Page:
Hamas, the ruling Islamist terrorist organization in Gaza, is reportedly prepared to negotiate with Israel regarding a prisoner swap, according to hints dropped by Hamas chief Yahya Sinwar on Monday.
During his recent visit to Egypt, Israeli Foreign Minister Gabi Ashkenazi demanded that Hamas release the bodies of IDF soldiers Lt. Hadar Goldin and St. Oron Shaul and two Israeli civilians Hisham al-Sayed and Avera Mengistu. The Israeli soldiers were killed during the Gaza War in 2014. The two Israeli civilians held captive in Gaza reportedly entered the Hamas-controlled coastal enclave on their own under disputed circumstances.
“There is a real opportunity to achieve progress,” the Hamas chief told reporters after meeting Egyptian Intelligence chief Abbas Kamel in Gaza City regarding a potential exchange of prisoners with the Jewish state.
“We are confident that we are able to extract our rights. I want to tell you something. Remember the number 1,111. What are the details of this number? I can’t say at this moment. But you need to remember this number well,” declared Sinwar.
The figure 1,111 is apparently the number of Arab terrorist prisoners held in Israel that Hamas demands released in return for the bodies of the two IDF soldiers and the two Israeli civilians.
Israeli Prime Minister Benjamin Netanyahu and Foreign Minister Gabi Ashkenazi recently told senior Egyptian officials that the reconstruction of the Gaza Strip would be linked to the issue of a prisoner exchange.
However, Sinwar told the Egyptian intelligence chief that Hamas opposes linking the prisoner exchange to the issue of rebuilding Gaza.
“We talked about the need to accelerate the reconstruction of the Gaza Strip, and we welcome all efforts in this regard. The prisoner-exchange issue is an independent file, and we do not accept linking it to other files, such as the reconstruction. The Egyptians understand our stance,” declared Khalil al-Hayya, a senior Hamas official in Gaza.
In its early decades, Israel’s default policy was to reject negotiations with terrorists and prisoner swaps. In perhaps the most daring and successful anti-terrorism raid in modern history, Israel rescued around 100 Jewish and Israeli civilians held prisoners by Arab and German terrorists at Entebbe airport in Uganda in July 1976. Originally dubbed Thunderbolt, the famous operation was later renamed Operation Yoni after Netanyahu’s older brother Yonatan was killed while commanding Israeli soldiers during the rescue mission.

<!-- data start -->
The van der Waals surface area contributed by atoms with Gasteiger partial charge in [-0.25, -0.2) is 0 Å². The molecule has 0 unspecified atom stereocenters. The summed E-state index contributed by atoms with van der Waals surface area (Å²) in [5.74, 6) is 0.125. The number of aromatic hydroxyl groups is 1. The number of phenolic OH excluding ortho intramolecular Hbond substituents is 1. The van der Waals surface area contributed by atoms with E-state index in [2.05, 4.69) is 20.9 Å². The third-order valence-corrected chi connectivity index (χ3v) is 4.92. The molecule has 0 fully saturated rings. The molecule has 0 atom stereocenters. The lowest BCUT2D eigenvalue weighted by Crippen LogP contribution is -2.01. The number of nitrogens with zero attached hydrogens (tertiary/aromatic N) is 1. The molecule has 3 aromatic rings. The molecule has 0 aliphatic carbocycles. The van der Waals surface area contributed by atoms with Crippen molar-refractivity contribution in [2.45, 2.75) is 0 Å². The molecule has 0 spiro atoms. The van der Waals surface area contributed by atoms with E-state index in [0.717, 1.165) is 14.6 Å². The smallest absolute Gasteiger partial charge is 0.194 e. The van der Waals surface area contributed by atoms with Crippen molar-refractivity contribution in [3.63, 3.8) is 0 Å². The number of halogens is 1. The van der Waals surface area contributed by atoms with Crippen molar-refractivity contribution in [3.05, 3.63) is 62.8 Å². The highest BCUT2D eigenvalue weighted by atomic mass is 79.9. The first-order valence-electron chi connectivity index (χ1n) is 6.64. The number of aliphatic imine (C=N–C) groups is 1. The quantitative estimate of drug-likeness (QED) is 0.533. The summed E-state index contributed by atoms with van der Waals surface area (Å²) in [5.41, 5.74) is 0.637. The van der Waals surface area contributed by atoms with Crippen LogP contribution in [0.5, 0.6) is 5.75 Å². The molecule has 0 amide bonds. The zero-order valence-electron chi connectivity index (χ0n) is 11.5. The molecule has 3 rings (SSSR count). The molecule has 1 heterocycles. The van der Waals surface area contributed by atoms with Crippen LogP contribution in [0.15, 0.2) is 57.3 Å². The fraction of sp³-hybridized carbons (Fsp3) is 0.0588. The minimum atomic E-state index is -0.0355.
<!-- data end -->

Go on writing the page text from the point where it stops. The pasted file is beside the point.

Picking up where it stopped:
However, times have changed and in recent years Israel has been conducting indirect prisoner exchange negotiations with both Hezbollah and Hamas. In October 2011, the Israeli soldier Gilad Shalit was returned to the Jewish state after being held captive by Hamas in the Gaza Strip for over five years. In return for securing Shalit’s release, the Jewish state released 1,027 members of Hamas and other terrorist organizations.
As in the past, the Egyptian government is deeply involved in securing a long-term ceasefire between Hamas and Israel. Despite its own financial problems, Cairo has reportedly pledged $500 million to the international rebuilding effort of the Gaza Strip.
While Egypt does negotiate with the Hamas leadership, the country clearly prefers the more moderate Fatah leadership led by Palestinian Authority leader Mahmoud Abbas.
On Sunday, Abbas told the Egyptian intelligence chief that any plans concerning Gaza must be coordinated with the Ramallah-based Fatah organization. In practice, Fatah has no say in the Gaza Strip after its rival Hamas ousted it and took control over the Mediterranean coastal enclave in 2007.
In recent years, Egypt has struggled to mediate between bitter rivals Fatah and Hamas in an attempt to establish a united Palestinian Authority administration, so far with no success.
The All Israel News Staff is a team of journalists in Israel.